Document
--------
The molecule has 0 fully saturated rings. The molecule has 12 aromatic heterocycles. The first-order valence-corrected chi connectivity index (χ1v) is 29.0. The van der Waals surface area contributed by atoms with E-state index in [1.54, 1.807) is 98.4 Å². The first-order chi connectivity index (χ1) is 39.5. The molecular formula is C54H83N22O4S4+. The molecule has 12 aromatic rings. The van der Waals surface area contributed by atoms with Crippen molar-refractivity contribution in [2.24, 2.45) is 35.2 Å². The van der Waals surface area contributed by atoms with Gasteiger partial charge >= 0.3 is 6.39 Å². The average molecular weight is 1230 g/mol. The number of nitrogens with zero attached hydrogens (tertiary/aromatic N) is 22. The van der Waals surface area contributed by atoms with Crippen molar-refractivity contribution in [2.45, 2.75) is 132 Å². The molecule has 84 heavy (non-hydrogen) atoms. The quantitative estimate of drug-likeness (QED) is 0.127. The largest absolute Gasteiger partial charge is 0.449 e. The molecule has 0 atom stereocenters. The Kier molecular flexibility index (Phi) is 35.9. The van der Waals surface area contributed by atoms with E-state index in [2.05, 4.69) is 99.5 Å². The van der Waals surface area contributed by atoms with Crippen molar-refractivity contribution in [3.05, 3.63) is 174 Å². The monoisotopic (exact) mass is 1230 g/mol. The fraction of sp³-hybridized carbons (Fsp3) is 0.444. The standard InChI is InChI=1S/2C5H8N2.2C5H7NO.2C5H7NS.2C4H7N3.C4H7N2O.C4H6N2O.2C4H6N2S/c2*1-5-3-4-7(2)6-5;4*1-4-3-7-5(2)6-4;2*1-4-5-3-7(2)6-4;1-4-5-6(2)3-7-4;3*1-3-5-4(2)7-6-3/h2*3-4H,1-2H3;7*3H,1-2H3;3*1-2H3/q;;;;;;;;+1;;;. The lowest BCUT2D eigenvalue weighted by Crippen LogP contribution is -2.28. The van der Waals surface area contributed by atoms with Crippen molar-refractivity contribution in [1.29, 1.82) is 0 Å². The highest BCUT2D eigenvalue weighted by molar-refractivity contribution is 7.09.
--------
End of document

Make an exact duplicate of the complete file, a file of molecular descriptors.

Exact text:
The molecule has 0 fully saturated rings. The molecule has 12 aromatic heterocycles. The first-order valence-corrected chi connectivity index (χ1v) is 29.0. The van der Waals surface area contributed by atoms with E-state index in [1.54, 1.807) is 98.4 Å². The first-order chi connectivity index (χ1) is 39.5. The molecular formula is C54H83N22O4S4+. The molecule has 12 aromatic rings. The van der Waals surface area contributed by atoms with Crippen molar-refractivity contribution in [2.24, 2.45) is 35.2 Å². The van der Waals surface area contributed by atoms with Gasteiger partial charge >= 0.3 is 6.39 Å². The average molecular weight is 1230 g/mol. The number of nitrogens with zero attached hydrogens (tertiary/aromatic N) is 22. The van der Waals surface area contributed by atoms with Crippen molar-refractivity contribution in [2.45, 2.75) is 132 Å². The molecule has 84 heavy (non-hydrogen) atoms. The quantitative estimate of drug-likeness (QED) is 0.127. The largest absolute Gasteiger partial charge is 0.449 e. The molecule has 0 atom stereocenters. The Kier molecular flexibility index (Phi) is 35.9. The van der Waals surface area contributed by atoms with E-state index in [2.05, 4.69) is 99.5 Å². The van der Waals surface area contributed by atoms with Crippen molar-refractivity contribution in [3.05, 3.63) is 174 Å². The monoisotopic (exact) mass is 1230 g/mol. The fraction of sp³-hybridized carbons (Fsp3) is 0.444. The standard InChI is InChI=1S/2C5H8N2.2C5H7NO.2C5H7NS.2C4H7N3.C4H7N2O.C4H6N2O.2C4H6N2S/c2*1-5-3-4-7(2)6-5;4*1-4-3-7-5(2)6-4;2*1-4-5-3-7(2)6-4;1-4-5-6(2)3-7-4;3*1-3-5-4(2)7-6-3/h2*3-4H,1-2H3;7*3H,1-2H3;3*1-2H3/q;;;;;;;;+1;;;. The lowest BCUT2D eigenvalue weighted by Crippen LogP contribution is -2.28. The van der Waals surface area contributed by atoms with Crippen molar-refractivity contribution in [1.29, 1.82) is 0 Å². The highest BCUT2D eigenvalue weighted by molar-refractivity contribution is 7.09.